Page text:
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Mar
30
2015
How to create an archlinux docker image from the latest bootstrap

Docker is a wonderful application for creating development images quick and not-so-dirty.

I am working -mostly- on archlinux so here are the steps:


[~]> wget -c ftp://ftp.otenet.gr/pub/linux/archlinux/iso/latest/archlinux-bootstrap-2015.03.01-x86_64.tar.gz
[~]> tar xf archlinux-bootstrap-2015.03.01-x86_64.tar.gz
[~]> cd root.x86_64
[~]> tar cf archlinux-bootstrap-2015.03.01-x86_64.tar .
[~]> docker import - archlinux:bootstrap < archlinux-bootstrap-2015.03.01-x86_64.tar

after that you should update the docker image:


$ docker run -t -i --rm archlinux:bootstrap bash
# echo 'Server = http://ftp.otenet.gr/linux/archlinux/$repo/os/$arch' > /etc/pacman.d/mirrorlist
# pacman-key --init
# pacman-key --populate archlinux
# pacman -Syuvw
# pacman -Suv

to save your changes, open a new terminal and:


[~]> docker commit -p -m "archlinux bootstrap latest" -a USERNAME DOCKER_ID archlinux:bootstrap

replace your username and your docker_id accordingly.

You can now exit from your docker image.

To help you even more, check out this video i’ve made:

archlinux docker bootstrap image from Evaggelos Balaskas on Vimeo.

Tag(s): archlinux, docker
Mar
30
2015
btrfs scrub example

# /sbin/btrfs fi show /mnt/VB0250EAVER/

Label: ‘VB0250EAVER’ uuid: e76cefe1-7ce3-43fa-953a-31602616d9ca
Total devices 2 FS bytes used 106.34GiB
devid 1 size 232.88GiB used 109.03GiB path /dev/mapper/sdd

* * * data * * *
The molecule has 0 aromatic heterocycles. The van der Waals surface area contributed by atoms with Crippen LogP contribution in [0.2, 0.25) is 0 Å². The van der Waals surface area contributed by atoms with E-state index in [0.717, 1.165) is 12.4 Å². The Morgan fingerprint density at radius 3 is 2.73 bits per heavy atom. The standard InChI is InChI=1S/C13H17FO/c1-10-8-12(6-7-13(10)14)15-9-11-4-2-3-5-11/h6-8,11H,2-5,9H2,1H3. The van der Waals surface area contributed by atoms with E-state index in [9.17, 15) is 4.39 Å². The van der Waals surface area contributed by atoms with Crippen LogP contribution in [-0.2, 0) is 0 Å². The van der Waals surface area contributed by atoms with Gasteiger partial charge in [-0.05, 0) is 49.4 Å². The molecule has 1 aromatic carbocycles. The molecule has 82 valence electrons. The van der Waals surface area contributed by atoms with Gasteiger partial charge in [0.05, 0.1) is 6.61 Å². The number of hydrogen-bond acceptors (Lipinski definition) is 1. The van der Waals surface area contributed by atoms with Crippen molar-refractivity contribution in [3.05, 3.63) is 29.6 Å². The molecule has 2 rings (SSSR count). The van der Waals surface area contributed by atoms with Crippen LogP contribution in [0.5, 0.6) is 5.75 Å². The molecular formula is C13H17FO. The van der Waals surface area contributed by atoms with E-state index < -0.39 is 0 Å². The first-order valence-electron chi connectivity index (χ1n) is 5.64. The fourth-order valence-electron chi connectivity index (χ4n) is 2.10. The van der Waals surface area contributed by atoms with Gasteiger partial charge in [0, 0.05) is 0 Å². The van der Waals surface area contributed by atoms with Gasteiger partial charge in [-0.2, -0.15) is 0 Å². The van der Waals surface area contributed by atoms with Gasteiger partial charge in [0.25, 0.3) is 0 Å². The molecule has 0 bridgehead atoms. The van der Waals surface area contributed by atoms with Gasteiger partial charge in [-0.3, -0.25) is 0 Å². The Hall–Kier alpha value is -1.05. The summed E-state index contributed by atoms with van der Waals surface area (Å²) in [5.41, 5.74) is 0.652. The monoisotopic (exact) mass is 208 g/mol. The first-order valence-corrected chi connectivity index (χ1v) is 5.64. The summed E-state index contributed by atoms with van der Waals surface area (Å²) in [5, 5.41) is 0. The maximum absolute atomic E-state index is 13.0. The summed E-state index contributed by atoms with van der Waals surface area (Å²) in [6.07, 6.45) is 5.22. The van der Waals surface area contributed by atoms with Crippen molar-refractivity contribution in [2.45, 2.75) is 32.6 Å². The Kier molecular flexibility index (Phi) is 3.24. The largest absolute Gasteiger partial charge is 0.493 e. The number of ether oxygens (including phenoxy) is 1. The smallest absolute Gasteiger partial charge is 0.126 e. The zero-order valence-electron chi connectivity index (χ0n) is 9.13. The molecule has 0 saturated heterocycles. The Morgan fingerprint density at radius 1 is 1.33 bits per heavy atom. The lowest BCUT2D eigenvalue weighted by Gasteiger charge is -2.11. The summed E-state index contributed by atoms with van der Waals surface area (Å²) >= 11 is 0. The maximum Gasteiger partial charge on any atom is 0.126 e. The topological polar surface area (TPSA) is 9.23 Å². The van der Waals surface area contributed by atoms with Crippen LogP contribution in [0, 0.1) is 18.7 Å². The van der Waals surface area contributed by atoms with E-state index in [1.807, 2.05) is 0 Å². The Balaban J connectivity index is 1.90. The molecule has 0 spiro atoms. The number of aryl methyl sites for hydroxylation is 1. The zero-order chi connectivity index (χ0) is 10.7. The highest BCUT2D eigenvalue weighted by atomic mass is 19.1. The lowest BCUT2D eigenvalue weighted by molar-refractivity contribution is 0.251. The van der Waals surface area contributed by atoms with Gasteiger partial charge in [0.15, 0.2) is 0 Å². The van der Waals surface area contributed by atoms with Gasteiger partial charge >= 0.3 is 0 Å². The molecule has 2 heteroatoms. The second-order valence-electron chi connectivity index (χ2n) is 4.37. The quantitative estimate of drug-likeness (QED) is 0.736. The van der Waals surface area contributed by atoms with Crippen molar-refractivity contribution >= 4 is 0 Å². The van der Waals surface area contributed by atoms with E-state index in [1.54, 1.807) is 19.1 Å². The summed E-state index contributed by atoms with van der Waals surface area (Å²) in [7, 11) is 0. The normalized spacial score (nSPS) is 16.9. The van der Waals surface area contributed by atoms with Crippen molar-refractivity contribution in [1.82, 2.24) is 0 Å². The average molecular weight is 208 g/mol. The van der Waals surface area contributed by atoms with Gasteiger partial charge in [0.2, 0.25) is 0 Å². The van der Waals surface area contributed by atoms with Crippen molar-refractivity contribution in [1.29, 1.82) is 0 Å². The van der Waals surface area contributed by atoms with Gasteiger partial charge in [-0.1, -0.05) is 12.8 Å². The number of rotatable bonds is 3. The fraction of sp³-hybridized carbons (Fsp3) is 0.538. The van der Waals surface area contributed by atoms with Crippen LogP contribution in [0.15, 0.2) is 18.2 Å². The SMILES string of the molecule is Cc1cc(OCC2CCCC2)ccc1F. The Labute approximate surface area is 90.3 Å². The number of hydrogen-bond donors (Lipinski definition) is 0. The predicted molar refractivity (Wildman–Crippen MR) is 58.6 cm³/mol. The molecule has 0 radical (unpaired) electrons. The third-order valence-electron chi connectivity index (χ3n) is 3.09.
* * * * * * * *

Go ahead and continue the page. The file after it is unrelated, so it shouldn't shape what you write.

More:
devid 2 size 232.88GiB used 109.01GiB path /dev/mapper/sde

Btrfs v3.18


# /sbin/btrfs scrub start -Bd /mnt/VB0250EAVER/

scrub device /dev/dm-3 (id 1) done
scrub started at Mon Mar 30 16:48:32 2015 and finished after 1150 seconds
total bytes scrubbed: 106.34GiB with 0 errors
scrub device /dev/mapper/sde (id 2) done
scrub started at Mon Mar 30 16:48:32 2015 and finished after 1133 seconds
total bytes scrubbed: 106.34GiB with 0 errors


# btrfs filesystem df /mnt/VB0250EAVER/

Data, RAID1: total=106.00GiB, used=104.84GiB
Data, single: total=8.00MiB, used=0.00B
System, RAID1: total=8.00MiB, used=16.00KiB
System, single: total=4.00MiB, used=0.00B
Metadata, RAID1: total=3.00GiB, used=1.50GiB
Metadata, single: total=8.00MiB, used=0.00B
GlobalReserve, single: total=512.00MiB, used=0.00B

Tag(s): btrfs
Mar
30
2015
btrfs subvolumes and Snapshots

Just a mini old page about btrfs: subvolumes and snapshots

Tag(s): btrfs
Mar
24
2015
trying ipv6 only web

Although it feels really lonely … not a lot content yet.

All you need is an ISP that gives you an IPv6 address space, pppd and some free time !

You need to find out that your CPE can work like a modem so that PPPoE can pass through.

Point-to-Point Protocol Daemon

/etc/ppp/peers/ipv6

+ipv6 ipv6cp-use-ipaddr
noip
-chap
defaultroute
usepeerdns
mtu 1492
# debugging
debug
dump
# authentication
name “USERNAME@DOMAIN.gr”
hide-password
noauth
# device
plugin rp-pppoe.so
eth0

The noip means no IPv4 ip
+ipv6 means IPv6

” If the ipv6cp-use-ipaddr option is given, the local identifier is the local IPv4 address “

You should replace the USERNAME & DOMAIN according your credentials.

you need to edit /etc/ppp/pap-secrets to add your password for your account:

USERNAME@DOMAIN.gr * PASSWORD

ip6tables

/etc/iptables/ip6tables.rules



*filter